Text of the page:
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Mentoring key to changing of the guard


Over the next couple of decades our industry will face a deeply transformative changing of the guard. As baby boomers and then Gen Xers – the people who shaped the current face of commercial transportation – retire, the reins of power will be handed to the millennials.

Will the millennials be up to the task? The talk amongst many of my generation is that millennials will not. Many of my generation may not say it out loud but privately they believe millennials are too spoiled, too immature for their age and too unwilling to put in the long hours of hard work necessary for success.

Personally, I find such comments rather funny, considering they have been said of every new generation going back more than 2,000 years. The same was said of the baby boomers when they first entered the workplace with long hair and the perceived looser work ethic of the “hippie generation.”

Based on my own experience in hiring and working with millennials, I believe they bring incredibly valuable talents to the workplace. But I also believe the baby boomer and Gen-Xer generations in our industry have an obligation to help millennials harness and develop these talents and prepare them for leadership positions.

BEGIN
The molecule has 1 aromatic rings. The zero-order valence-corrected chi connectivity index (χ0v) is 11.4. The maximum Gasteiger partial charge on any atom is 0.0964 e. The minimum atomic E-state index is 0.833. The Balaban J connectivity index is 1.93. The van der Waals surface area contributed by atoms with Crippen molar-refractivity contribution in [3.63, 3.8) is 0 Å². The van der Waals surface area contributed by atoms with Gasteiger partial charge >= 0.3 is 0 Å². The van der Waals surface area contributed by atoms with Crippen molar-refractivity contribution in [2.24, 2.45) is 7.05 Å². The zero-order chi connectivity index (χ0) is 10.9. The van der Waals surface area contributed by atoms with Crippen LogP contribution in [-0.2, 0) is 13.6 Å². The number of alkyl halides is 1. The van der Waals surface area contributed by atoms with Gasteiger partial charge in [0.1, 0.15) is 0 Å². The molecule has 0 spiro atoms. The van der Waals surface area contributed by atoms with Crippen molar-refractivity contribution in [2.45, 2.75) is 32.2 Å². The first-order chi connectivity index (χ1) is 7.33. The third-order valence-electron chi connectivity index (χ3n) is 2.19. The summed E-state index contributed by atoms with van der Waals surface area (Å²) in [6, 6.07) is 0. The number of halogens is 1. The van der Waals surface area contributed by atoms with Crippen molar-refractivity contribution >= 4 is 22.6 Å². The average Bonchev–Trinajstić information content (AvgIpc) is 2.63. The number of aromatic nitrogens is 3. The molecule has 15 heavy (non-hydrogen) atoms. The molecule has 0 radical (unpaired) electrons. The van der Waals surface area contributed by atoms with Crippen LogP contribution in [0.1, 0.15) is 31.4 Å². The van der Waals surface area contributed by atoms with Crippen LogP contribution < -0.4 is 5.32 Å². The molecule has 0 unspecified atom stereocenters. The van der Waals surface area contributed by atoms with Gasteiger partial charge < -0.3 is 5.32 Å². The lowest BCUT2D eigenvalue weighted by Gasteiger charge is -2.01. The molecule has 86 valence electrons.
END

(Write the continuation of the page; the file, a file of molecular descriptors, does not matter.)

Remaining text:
And I believe we have a great opportunity to do so through mentoring because millennials have shown they are considerably more interested in working with mentors than previous generations. Just as baby boomers and Gen-Xers we grew up cherishing the independence of finding out answers on our own, millennials have grown up in a world where social media makes it second nature to seek advice. Got a question? Post it on your Facebook page or LinkedIn and very quickly the advice rolls in.

So millennials have already bought into the notion that they should be seeking the advice of more experienced co-workers. But mentoring has to happen in a way that fits the unique needs of millennials.

As Monica Higgins, a professor at Harvard’s Graduate School of Education, counsels, millennials don’t want to turn to a single person within their company for career support. They instead prefer to seek short-term, informal relationships with several mentors. So a mandatory corporate mentorship may feel forced and unauthentic.

Mentoring should also not be a one-way conversation. We were raised in a culture where children were to be seen and not heard. But we ended up teaching our children – today’s millennials – that their ideas are important, that what they have to say has value. So they expect to be heard, even if they lack experience, and if you don’t listen you won’t have their respect. That’s why reverse mentoring, where millennials are engaged in mentoring more senior staff in areas they are more adept, such as technology, makes sense. I am seeing this unfold within my own company where one of our younger employees is helping train older and more senior employees with our new CRM installation.

Baby boomer and Generation X managers have a pivotal role to play in preparing millennials for the changing of the guard. But don’t be surprised if we end up learning a thing or two from the people we take under our wing.


Lou Smyrlis

Lou Smyrlis

With more than 25 years of experience reporting on transportation issues, Lou is one of the more recognizable personalities in the industry. An award-winning writer well known for his insightful writing and meticulous market analysis, he is a leading authority on industry trends and statistics.
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